The figure below is from a textbook. It is explaining what excited states are using carbon as an example. I don't necessarily agree that the the state labeled as "example excited state 1" is really an excited state. Since the electrons in the 2p orbitals are unpaired, and in the absence of a...
It doesn't make sense to me that absorption spectra are (mostly) continuous.
Here are my beliefs. Please tell me which piece/pieces is a/are misconception(s).
1) When light is absorbed, the energy is used to excite an electron to some discrete energy level.
2) To get to this discrete energy...
I've noticed that in the Shell Model of the nucleus, the order of the energy levels is 1s, 1p3/2, 1p1/2, etc. While in the atomic energy levels it goes 1S 2S 2P, ... But they still take the same amount of particles for each level in both the atomic and nucleus.
Am I missing something here? Or...
Which are main absorption modes of matter for gamma rays under about 500 MeV? And how strong is the absorption?
For low energies (under 20 MeV) the mechanisms are:
1) Photoelectric absorption - all energies from eV range onwards
2) Compton scattering - all energies enough to displace the...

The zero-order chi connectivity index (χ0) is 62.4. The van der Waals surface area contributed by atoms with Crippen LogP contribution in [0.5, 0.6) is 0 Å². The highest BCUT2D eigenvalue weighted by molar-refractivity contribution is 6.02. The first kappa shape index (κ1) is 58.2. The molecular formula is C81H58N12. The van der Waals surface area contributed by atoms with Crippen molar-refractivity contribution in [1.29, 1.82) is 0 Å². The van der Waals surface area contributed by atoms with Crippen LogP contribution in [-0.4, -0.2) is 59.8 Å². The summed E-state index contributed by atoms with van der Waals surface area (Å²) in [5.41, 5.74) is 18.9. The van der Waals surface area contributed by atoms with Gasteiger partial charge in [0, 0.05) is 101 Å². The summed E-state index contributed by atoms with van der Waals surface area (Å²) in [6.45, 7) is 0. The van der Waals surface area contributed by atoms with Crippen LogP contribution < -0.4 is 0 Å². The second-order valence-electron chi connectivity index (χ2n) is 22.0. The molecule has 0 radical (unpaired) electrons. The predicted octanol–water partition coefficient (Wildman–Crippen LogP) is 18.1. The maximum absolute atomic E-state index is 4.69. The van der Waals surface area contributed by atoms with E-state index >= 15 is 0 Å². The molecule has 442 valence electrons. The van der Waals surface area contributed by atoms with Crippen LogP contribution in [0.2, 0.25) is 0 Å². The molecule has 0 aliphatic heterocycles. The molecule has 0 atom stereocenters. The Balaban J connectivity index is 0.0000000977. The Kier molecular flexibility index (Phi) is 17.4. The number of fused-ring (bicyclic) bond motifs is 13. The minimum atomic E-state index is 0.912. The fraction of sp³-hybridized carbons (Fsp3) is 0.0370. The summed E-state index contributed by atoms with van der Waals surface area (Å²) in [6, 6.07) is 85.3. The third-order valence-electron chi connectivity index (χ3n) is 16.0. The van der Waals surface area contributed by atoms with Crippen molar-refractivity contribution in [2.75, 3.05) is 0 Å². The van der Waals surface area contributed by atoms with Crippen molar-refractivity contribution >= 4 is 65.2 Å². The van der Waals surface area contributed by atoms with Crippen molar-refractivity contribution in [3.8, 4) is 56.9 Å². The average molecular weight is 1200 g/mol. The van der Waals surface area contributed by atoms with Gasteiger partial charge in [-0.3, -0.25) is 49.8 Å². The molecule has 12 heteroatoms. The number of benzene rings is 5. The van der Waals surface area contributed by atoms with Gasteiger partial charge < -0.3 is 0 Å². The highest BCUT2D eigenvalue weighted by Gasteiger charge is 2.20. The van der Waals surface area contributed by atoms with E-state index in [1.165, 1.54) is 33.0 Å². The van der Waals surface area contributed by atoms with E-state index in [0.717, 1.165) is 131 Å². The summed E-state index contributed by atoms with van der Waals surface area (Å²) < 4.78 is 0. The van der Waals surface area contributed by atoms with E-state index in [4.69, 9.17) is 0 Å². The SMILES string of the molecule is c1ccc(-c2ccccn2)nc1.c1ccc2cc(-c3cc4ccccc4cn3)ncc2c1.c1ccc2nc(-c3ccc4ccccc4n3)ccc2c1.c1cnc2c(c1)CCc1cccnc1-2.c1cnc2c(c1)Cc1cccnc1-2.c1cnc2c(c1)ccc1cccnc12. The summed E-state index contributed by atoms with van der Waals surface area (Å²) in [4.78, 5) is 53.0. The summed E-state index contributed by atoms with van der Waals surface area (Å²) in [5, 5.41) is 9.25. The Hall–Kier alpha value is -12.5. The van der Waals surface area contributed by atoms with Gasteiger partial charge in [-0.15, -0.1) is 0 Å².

[Mentors' note: Moved from the technical forums, so no template]
Hi,
I have to find energy levels of an electron in a cylindrical shape. I know how to derive the formula below:
However, I'm not sure which zero value and what intger p I need to use in order to find the lowest energy.
If these...
Homework Statement
a) Draw a diagram of energy levels to explain the spectrum of lines of the hydrogen atom
b) Indicate, for each photon, that its region can be emitted to the electromagnetic spectrum.
c) Compare, in a graph, the energies of the orbital of the hydrogen atom with the energies of...
Homework Statement
If a system comprised only of two electrons was physically possible (such as positronium but with two electrons), what would its energy levels be and how would they relate to the energy levels of Helium?
Homework Equations
##E_{Helium} = E_{n1}+E_{n2}=-\frac{\mu Z^2...
I was wondering about the filament colors in a plasma ball that I have got. The main part of each filament is blue, but its end part is pink. Possibly the gas is 95% neon and 5% xenon, the pink part is light emitted by neon, and blue part light emitted by xenon. Using a hand spectroscope I...